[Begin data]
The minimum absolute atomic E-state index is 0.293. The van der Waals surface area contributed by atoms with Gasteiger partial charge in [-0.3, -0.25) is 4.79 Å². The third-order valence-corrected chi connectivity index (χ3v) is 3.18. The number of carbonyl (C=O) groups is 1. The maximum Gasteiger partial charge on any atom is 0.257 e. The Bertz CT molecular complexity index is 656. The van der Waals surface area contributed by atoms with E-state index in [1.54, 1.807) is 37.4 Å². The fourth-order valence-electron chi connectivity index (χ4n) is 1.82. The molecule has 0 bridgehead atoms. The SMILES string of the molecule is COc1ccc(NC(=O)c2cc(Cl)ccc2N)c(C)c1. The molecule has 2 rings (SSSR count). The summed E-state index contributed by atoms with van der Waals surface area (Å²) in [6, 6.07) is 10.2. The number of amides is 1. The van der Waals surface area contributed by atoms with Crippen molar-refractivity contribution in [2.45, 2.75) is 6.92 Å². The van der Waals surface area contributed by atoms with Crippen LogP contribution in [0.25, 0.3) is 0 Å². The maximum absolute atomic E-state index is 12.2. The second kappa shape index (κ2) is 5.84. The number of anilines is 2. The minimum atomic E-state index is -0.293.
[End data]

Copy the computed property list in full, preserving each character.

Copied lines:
The minimum absolute atomic E-state index is 0.293. The van der Waals surface area contributed by atoms with Gasteiger partial charge in [-0.3, -0.25) is 4.79 Å². The third-order valence-corrected chi connectivity index (χ3v) is 3.18. The number of carbonyl (C=O) groups is 1. The maximum Gasteiger partial charge on any atom is 0.257 e. The Bertz CT molecular complexity index is 656. The van der Waals surface area contributed by atoms with E-state index in [1.54, 1.807) is 37.4 Å². The fourth-order valence-electron chi connectivity index (χ4n) is 1.82. The molecule has 0 bridgehead atoms. The SMILES string of the molecule is COc1ccc(NC(=O)c2cc(Cl)ccc2N)c(C)c1. The molecule has 2 rings (SSSR count). The summed E-state index contributed by atoms with van der Waals surface area (Å²) in [6, 6.07) is 10.2. The number of amides is 1. The van der Waals surface area contributed by atoms with Crippen molar-refractivity contribution in [2.45, 2.75) is 6.92 Å². The van der Waals surface area contributed by atoms with Crippen LogP contribution in [0.25, 0.3) is 0 Å². The maximum absolute atomic E-state index is 12.2. The second kappa shape index (κ2) is 5.84. The number of anilines is 2. The minimum atomic E-state index is -0.293.